Spain the Kingdom of Spain, is a country located in Europe. Its continental European territory is situated on the Iberian Peninsula, its territory includes two archipelagoes: the Canary Islands off the coast of Africa, the Balearic Islands in the Mediterranean Sea. The African enclaves of Ceuta, Peñón de Vélez de la Gomera make Spain the only European country to have a physical border with an African country. Several small islands in the Alboran Sea are part of Spanish territory; the country's mainland is bordered to the south and east by the Mediterranean Sea except for a small land boundary with Gibraltar. With an area of 505,990 km2, Spain is the largest country in Southern Europe, the second largest country in Western Europe and the European Union, the fourth largest country in the European continent. By population, Spain is the fifth in the European Union. Spain's capital and largest city is Madrid. Modern humans first arrived in the Iberian Peninsula around 35,000 years ago. Iberian cultures along with ancient Phoenician, Greek and Carthaginian settlements developed on the peninsula until it came under Roman rule around 200 BCE, after which the region was named Hispania, based on the earlier Phoenician name Spn or Spania.
At the end of the Western Roman Empire the Germanic tribal confederations migrated from Central Europe, invaded the Iberian peninsula and established independent realms in its western provinces, including the Suebi and Vandals. The Visigoths would forcibly integrate all remaining independent territories in the peninsula, including Byzantine provinces, into the Kingdom of Toledo, which more or less unified politically and all the former Roman provinces or successor kingdoms of what was documented as Hispania. In the early eighth century the Visigothic Kingdom fell to the Moors of the Umayyad Islamic Caliphate, who arrived to rule most of the peninsula in the year 726, leaving only a handful of small Christian realms in the north and lasting up to seven centuries in the Kingdom of Granada; this led to many wars during a long reconquering period across the Iberian Peninsula, which led to the creation of the Kingdom of Leon, Kingdom of Castile, Kingdom of Aragon and Kingdom of Navarre as the main Christian kingdoms to face the invasion.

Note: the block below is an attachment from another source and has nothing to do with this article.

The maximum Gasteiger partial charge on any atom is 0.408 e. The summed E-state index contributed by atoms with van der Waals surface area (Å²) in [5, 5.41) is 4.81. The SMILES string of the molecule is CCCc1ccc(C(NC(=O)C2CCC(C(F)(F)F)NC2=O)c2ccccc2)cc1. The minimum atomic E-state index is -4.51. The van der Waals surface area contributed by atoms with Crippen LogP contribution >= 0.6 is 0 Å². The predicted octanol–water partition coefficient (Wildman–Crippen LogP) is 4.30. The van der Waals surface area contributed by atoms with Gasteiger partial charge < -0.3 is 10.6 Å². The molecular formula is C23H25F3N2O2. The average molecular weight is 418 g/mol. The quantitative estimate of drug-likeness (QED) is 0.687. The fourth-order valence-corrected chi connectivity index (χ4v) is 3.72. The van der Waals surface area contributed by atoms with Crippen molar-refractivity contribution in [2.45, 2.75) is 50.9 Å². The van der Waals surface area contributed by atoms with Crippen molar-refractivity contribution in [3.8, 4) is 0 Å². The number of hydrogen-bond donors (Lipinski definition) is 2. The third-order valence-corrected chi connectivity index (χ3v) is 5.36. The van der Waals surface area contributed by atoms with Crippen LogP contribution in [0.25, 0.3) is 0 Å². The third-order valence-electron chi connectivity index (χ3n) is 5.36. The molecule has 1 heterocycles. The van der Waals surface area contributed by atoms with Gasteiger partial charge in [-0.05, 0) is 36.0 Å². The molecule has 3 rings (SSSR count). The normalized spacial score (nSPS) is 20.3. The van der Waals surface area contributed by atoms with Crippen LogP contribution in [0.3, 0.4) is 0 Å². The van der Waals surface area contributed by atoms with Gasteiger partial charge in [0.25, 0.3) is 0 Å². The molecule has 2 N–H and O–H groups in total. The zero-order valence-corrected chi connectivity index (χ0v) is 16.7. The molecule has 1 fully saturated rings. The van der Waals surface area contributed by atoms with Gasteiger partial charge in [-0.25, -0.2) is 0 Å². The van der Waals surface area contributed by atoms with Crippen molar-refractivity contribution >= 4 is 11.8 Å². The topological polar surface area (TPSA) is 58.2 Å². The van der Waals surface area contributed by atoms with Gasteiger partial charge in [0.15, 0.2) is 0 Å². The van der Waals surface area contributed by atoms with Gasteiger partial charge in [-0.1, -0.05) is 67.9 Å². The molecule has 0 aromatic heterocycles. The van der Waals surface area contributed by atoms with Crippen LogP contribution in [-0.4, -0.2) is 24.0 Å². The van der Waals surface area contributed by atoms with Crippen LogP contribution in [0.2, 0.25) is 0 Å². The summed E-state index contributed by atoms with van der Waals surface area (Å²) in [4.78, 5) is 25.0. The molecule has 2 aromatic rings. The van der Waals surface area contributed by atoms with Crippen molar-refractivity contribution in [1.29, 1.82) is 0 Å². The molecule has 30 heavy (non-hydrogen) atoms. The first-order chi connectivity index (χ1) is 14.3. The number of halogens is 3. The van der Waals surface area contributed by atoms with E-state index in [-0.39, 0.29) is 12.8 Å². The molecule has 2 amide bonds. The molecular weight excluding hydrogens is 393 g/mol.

Following the Moorish conquest, Europeans began a gradual process of retaking the region known as the Reconquista, which by the late 15th century culminated in the emergence of Spain as a unified country under the Catholic Monarchs. Until Aragon had been an independent kingdom, which had expanded toward the eastern Mediterranean, incorporating Sicily and Naples, had competed with Genoa and Venice. In the early modern period, Spain became the world's first global empire and the most powerful country in the world, leaving a large cultural and linguistic legacy that includes more than 570 million Hispanophones, making Spanish the world's second-most spoken native language, after Mandarin Chinese. During the Golden Age there were many advancements in the arts, with world-famous painters such as Diego Velázquez; the most famous Spanish literary work, Don Quixote, was published during the Golden Age. Spain hosts the world's third-largest number of UNESCO World Heritage Sites. Spain is a secular parliamentary democracy and a parliamentary monarchy, with King Felipe VI as head of state.
It is a major developed country and a high income country, with the world's fourteenth largest economy by nominal GDP and sixteenth largest by purchasing power parity. It is a member of the United Nations, the European Union, the Eurozone, the Council of Europe, the Organization of Ibero-American States, the Union for the Mediterranean, the North Atlantic Treaty Organization, the Organisation for Economic Co-operation and Development, Organization for Security and Co-operation in Europe, the Schengen Area, the World Trade Organization and many other international organisations. While not an official member, Spain has a "Permanent Invitation" to the G20 summits, participating in every summit, which makes Spain a de facto member of the group; the origins of the Roman name Hispania, from which the modern name España was derived, are uncertain due to inadequate evidence, although it is documented that the Phoenicians and Carthaginians referred to the region as Spania, therefore the most accepted etymology is a Semitic-Phoenician one.